What is Inspector Mode?

When you don’t need to perform a full wireless site survey, but rather require a quick overview of the surrounding WiFi networks, use Inspector Mode in NetSpot to analyze the WiFi networks in vicinity by gathering their real-time data.

NetSpot WiFi scanner for macOS is available

Using Inspector Mode

Open NetSpot and switch to the Inspector mode by clicking the corresponding option at the top of the app window.

NetSpot — Inspector Mode

Now wait for the collected data to start showing up. During the scanning for data you have several options:

  • To stop the data refresh, click Stop on the upper-left. The button will change its appearance and color to red. Click it to continue data collection from all discovered networks.
  • To adjust the data refresh interval (10, 30 or 60 seconds), use the NetSpot menu > Settings… > Inspector > WiFi scanning interval.
  • To automatically clear inactive networks, go to NetSpot menu > Settings… > Inspector > Automatically clear inactive networks. By default this option is set to Never. You can set the inactive networks to be cleared automatically after 1, 5, 10, 30 or 60 minutes. This is only to remove inactive networks — active networks data will continue to be refreshed.
  • To clear all the collected data, go to go to NetSpot menu > Settings… > Inspector > Erase data older than. By default this option is set to 12 hours, you can also set it to 24 hours, or — to Never if you’d like to retain all the data that’s been collected.

NetSpot Inspector — Erase data older than

  • Not all columns with collected data are shown by default. To configure which data to display, right-click on the table header and tick the needed items.
  • Click on the column name to sort the data by that heading.
  • Pin the networks you’d like to always stay on top of the list.
  • To search for and filter the displayed networks, use the Search box at the top right.

NetSpot Inspector — Search box

  • NetSpot PRO and Enterprise allow exporting the collected data to a .csv file. Click the Export button at the top right of the app window. Each network’s data is exported in a separate CSV file with its historical values by time for further processing.

Viewing Network Details

You can view each network’s data log individually. To do that — double-click anywhere on the network data in the table.

Sort networks by channel

Signal level and noise graphs can be viewed by clicking on the “Signal level and noise graphs” button at the top left of the app window.

Signal level and noise graphs

  1. All selected networks will be shown in the Details view, matching their assigned color. By checking and unchecking the boxes, you can change what is shown in graphs. Clicking on a colored line on any of the graphs will automatically select the corresponding network in the main Inspector tab.
  2. The Graphs window has three following options:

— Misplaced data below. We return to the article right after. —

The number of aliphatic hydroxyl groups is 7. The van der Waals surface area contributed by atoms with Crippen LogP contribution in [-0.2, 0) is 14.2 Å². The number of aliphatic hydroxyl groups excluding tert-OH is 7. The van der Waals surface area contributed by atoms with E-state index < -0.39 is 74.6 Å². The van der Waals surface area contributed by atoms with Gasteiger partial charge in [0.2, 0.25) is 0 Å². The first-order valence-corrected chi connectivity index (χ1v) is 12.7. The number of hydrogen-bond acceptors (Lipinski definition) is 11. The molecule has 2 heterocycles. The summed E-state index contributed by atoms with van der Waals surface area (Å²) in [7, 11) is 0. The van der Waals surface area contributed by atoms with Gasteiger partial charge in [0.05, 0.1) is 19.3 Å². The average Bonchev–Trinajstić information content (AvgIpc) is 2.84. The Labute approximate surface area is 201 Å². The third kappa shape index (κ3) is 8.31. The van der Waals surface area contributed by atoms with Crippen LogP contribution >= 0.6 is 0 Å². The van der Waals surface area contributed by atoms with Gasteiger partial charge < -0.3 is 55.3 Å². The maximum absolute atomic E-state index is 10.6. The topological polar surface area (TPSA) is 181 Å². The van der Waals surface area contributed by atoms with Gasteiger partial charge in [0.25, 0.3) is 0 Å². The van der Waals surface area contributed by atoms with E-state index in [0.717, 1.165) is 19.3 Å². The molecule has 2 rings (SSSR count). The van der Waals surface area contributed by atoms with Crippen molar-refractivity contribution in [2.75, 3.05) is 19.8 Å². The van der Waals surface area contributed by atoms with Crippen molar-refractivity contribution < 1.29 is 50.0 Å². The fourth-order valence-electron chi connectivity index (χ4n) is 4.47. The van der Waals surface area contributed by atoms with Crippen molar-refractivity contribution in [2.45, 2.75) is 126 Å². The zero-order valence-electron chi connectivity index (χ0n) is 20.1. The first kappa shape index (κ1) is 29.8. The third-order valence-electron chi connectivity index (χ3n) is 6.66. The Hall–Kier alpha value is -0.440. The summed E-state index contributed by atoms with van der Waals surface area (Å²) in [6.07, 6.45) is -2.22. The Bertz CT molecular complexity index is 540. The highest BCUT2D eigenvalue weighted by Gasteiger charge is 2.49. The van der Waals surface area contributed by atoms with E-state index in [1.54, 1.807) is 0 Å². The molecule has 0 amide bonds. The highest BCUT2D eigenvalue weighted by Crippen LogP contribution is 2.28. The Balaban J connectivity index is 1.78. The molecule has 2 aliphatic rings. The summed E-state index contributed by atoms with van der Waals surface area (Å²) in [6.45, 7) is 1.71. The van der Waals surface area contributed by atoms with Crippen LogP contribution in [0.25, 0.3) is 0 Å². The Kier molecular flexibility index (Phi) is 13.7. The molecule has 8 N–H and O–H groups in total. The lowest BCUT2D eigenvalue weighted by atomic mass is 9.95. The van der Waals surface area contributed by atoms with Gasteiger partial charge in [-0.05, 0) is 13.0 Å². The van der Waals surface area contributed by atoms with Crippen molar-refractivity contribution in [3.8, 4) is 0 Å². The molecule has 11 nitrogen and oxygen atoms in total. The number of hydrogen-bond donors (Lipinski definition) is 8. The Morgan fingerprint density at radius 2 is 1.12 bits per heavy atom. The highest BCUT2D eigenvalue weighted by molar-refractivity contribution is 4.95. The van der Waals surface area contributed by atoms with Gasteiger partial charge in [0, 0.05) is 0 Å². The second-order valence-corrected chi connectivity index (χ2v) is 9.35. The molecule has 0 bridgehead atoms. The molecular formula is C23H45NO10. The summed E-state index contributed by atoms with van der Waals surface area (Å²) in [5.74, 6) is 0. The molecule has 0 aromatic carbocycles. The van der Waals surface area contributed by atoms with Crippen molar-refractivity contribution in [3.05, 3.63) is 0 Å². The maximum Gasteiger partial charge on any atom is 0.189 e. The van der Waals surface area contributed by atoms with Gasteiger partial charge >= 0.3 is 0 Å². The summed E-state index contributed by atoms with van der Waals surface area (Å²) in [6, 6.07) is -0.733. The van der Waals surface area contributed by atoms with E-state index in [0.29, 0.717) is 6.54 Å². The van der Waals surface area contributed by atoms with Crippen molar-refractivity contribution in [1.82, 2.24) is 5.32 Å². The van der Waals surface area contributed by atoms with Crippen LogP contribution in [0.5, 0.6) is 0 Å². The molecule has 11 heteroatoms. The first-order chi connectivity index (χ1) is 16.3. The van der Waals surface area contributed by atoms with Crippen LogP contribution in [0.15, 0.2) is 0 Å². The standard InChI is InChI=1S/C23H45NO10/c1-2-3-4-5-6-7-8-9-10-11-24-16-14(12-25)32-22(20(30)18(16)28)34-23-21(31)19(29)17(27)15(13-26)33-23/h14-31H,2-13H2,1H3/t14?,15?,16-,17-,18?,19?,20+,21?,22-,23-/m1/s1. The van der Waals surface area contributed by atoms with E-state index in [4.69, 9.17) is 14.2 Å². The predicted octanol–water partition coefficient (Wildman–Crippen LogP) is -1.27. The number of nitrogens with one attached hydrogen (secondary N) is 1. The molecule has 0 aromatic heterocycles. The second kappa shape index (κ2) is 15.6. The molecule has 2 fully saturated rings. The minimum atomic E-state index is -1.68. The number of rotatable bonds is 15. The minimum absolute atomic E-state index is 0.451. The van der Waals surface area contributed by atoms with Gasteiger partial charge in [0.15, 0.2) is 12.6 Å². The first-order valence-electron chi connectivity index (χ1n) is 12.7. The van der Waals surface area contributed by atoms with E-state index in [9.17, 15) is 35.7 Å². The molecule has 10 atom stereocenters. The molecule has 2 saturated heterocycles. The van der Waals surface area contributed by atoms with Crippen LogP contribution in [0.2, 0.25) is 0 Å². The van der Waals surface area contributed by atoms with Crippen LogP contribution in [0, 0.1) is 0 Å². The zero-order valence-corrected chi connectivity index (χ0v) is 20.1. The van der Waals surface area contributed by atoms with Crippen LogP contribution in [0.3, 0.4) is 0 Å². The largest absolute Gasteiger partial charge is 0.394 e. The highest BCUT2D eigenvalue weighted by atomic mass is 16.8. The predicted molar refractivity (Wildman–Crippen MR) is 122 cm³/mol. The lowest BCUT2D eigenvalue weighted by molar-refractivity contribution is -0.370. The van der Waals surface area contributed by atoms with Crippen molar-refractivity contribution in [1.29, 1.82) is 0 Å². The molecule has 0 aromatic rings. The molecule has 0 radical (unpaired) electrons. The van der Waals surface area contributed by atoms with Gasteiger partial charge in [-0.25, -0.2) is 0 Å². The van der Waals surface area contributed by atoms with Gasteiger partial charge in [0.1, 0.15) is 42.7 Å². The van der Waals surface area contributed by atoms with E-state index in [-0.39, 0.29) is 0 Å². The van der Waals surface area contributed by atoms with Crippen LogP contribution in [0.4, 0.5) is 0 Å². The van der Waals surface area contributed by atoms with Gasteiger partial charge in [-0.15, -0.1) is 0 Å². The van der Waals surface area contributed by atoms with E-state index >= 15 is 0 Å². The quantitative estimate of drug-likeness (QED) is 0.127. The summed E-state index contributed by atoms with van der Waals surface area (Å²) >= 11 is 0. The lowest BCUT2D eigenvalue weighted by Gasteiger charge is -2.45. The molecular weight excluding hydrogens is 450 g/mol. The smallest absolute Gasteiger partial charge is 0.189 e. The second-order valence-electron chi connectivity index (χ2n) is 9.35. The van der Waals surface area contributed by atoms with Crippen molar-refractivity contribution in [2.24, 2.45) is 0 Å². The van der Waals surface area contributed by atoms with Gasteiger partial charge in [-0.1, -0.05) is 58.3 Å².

• Signal strength & Noise: The signal and noise levels are shown in real-time as a graph. Any network that you highlight in the main Inspector window will be highlighted on the graph as well. Use the horizontal scroll at the bottom of the window to move backwards in time. Hold down the Shift key to scroll with your touchpad or mouse wheel. If the “Autoscroll” box at the top right is checked, the graph will move automatically showing the most recent data on the right.
    • Channels 2.4 GHz: The selected networks broadcasting at 2.4 GHz are shown, as well as the range of channels that they cover. This allows you to see where channels are overlapping. By default, the “Show average value for inactive networks” option at the top right is enabled. This way any currently inactive networks will be shown at their average known values. If you uncheck the box, inactive networks will not be shown at all. Inactive networks are represented by dotted lines, while the active ones — by solid.
    • Channels 5 GHz and 6 GHz: Everything is just the same as for the 2.4 GHz channels described in the previous abstract.

NetSpot WiFi scanner for Windows can be found here

Network information provided

The following information is available for each detected network:

  • SSID — the network name. If you see the padlock icon next to it, that means this network is password-protected
  • BSSID — BSSID – MAC address
  • Alias — the AP alias, double-click to add one
  • Graph — the visual representation of the signal level
  • Signal — the signal level RSSI in dBm. The closer it is to zero, the stronger the signal is
  • Signal % — 100% being the best
  • Channel — 1, 6, 11, etc. NetSpot also lists additional channels, it’s important to know it, as it actually influences the interference parameters. If you see a channel listed as X,+1, the channel is expanded towards a larger number, if it’s something like X,-1, it’s been reduced
  • Frequency — the channel base frequency
  • Channel width — 20, 40, 80 or 160 MHz
  • Band — 2.4 GHz, 5 GHz, 6 GHz (the latter available for those adapters that support it)
  • Security — WEP, WPA, WPA2, WPA3, etc.
  • Vendor — manufacturer information for Access Points
  • Type — network type: can be either “managed” (a regular wireless network with a router) or “ad-hoc”
  • Mode — 802.11 a/b/g/n/ac/ax
  • Level SNR — your Signal-to-Noise Ratio level on macOS, with higher numbers being better
  • SNR — the actual signal-to-noise ratio in dB
  • Avg — average signal level over the duration of the scan
  • Max — maximum signal level registered during the scan
  • Min — minimum signal level registered during the scan
  • Noise — numbers closer to zero are worse
  • Noise % — 100% being the worst
  • Last seen — when the network was last detected since you started scanning
updated: May 3, 2024 author: nsjill
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